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    Marantz' KI not our Ki Mentions how traditional measurements are static akin to snapshots of a ballerina dancing instead of a film/video. Anybody monitoring output of any selected noise via FFT measurements in realtime will witness serious fluctuations. That is the nature of noise after all, random-ness. Take a shot, define a time window and average it, I don't think the brain works that way. That I think is a reason why correlating what we're seeing on the display (aside from the time lag or perhaps because of it as the measurements are taken and displayed, seen and visually processed by our own brains) is so difficult. When I do sub integration I have a single tom strike on loop and use a Phonic to help me find the FR "curl" or "curls" in the decay. I believe you use a particular piano key if I recall correctly Gary. In this case the measurements are easy to correlate. It is only a single sound event and one that I have listened to more times than I can or care to remember.

    For the rest of the range doing set up by ear then measuring then doing fine set up by ear has always netted me best results. Even after getting things as close to standards like say DIN 4, I've found that I could always make things just a measurably tiny but significantly bit better.
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    WBF Technical Expert (Speakers & Audio Equipment)/Member Sponsor [Technical Expert] garylkoh's Avatar
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    Yes, that's right. We tend to view a sonic event as a static measurement and yet it is as fluid as a ballerina dancing. How she gets to a position is as important as (if not more important than) the position itself.

    I use the strike of a piano key - and a piano scale. Making tiny changes in phase/speaker positioning is easily heard, but much more difficult to measure. Rough set-up by ear, then measure, and then fine-set up by ear is also my procedure.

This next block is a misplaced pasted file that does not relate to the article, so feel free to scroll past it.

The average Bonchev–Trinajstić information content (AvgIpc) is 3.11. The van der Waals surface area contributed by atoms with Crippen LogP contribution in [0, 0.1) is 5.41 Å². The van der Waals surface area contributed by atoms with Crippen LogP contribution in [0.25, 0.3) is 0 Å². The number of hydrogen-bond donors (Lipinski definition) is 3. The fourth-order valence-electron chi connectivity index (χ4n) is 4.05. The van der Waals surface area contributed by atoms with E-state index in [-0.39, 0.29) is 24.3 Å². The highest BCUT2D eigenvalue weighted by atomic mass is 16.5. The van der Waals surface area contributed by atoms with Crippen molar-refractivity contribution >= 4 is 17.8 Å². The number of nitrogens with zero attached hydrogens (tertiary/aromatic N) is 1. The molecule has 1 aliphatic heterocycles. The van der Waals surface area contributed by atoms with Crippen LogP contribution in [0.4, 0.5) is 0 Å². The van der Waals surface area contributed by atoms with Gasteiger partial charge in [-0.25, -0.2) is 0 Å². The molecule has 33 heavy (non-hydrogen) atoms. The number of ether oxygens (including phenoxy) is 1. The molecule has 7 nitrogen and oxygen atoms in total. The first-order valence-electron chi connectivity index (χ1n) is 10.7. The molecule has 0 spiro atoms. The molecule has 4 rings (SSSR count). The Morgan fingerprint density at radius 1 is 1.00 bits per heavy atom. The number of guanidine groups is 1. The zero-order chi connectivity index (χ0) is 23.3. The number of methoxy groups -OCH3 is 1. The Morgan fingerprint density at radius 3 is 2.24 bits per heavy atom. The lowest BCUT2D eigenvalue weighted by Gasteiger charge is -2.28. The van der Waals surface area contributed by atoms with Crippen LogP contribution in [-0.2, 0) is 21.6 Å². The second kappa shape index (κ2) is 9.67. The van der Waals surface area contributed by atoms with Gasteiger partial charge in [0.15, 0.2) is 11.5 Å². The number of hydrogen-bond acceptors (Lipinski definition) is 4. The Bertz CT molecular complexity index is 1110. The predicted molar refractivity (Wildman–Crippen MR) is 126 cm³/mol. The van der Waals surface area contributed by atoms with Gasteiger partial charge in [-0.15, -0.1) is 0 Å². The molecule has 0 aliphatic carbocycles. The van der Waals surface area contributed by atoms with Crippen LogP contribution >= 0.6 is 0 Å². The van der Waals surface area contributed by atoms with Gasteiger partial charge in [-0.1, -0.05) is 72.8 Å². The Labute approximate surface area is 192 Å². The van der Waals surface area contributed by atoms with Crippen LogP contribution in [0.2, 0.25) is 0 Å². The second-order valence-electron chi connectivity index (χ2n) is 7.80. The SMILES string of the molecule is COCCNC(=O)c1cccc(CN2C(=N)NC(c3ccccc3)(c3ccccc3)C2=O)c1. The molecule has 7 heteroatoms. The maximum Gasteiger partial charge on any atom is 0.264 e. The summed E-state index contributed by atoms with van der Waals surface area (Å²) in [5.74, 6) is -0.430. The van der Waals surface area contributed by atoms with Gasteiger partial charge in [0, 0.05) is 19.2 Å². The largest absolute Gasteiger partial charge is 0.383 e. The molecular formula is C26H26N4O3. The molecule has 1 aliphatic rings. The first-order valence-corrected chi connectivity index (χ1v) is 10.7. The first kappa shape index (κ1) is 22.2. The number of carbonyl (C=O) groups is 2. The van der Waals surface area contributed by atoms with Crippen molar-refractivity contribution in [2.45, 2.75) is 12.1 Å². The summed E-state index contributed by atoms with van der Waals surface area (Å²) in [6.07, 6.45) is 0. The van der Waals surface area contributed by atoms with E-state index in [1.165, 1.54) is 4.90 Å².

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  8. #8
    John may not know but I can assure you that Sidney Corderman of McIntosh did and Peter Thomas of PMC does.
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    I've found this to be an impressive point of contention.

    Our ears deliver terabytes worth of information to our brain a second. How can a 16kb jpeg of a frequency response tell us what our brain is receiving? It can't. It's not that we aren't measuring whatever the information is that could tell us the difference between audio gear, it's that we don't know how to evaluate it.

    It seems you share this point Gary. You know what's more challenging than convincing engineers, and people that think DAC's are all identical because an ABX test says so? Explaining to musicians the quality of their music can improve without changing the specific sounds they've created by better quality power. One's doctor may intervene to hopefully reduce hypertension kidney death...

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    Quote Originally Posted by Folsom View Post
    I've found this to be an impressive point of contention.

    Our ears deliver terabytes worth of information to our brain a second. How can a 16kb jpeg of a frequency response tell us what our brain is receiving? It can't. It's not that we aren't measuring whatever the information is that could tell us the difference between audio gear, it's that we don't know how to evaluate it.

    It seems you share this point Gary. You know what's more challenging than convincing engineers, and people that think DAC's are all identical because an ABX test says so? Explaining to musicians the quality of their music can improve without changing the specific sounds they've created by better quality power. One's doctor may intervene to hopefully reduce hypertension kidney death...
    Excuse my simplistic query..

    When you are listening to the music that was on a mp3 or on a CD where do those "Terabytes of information per second" come from?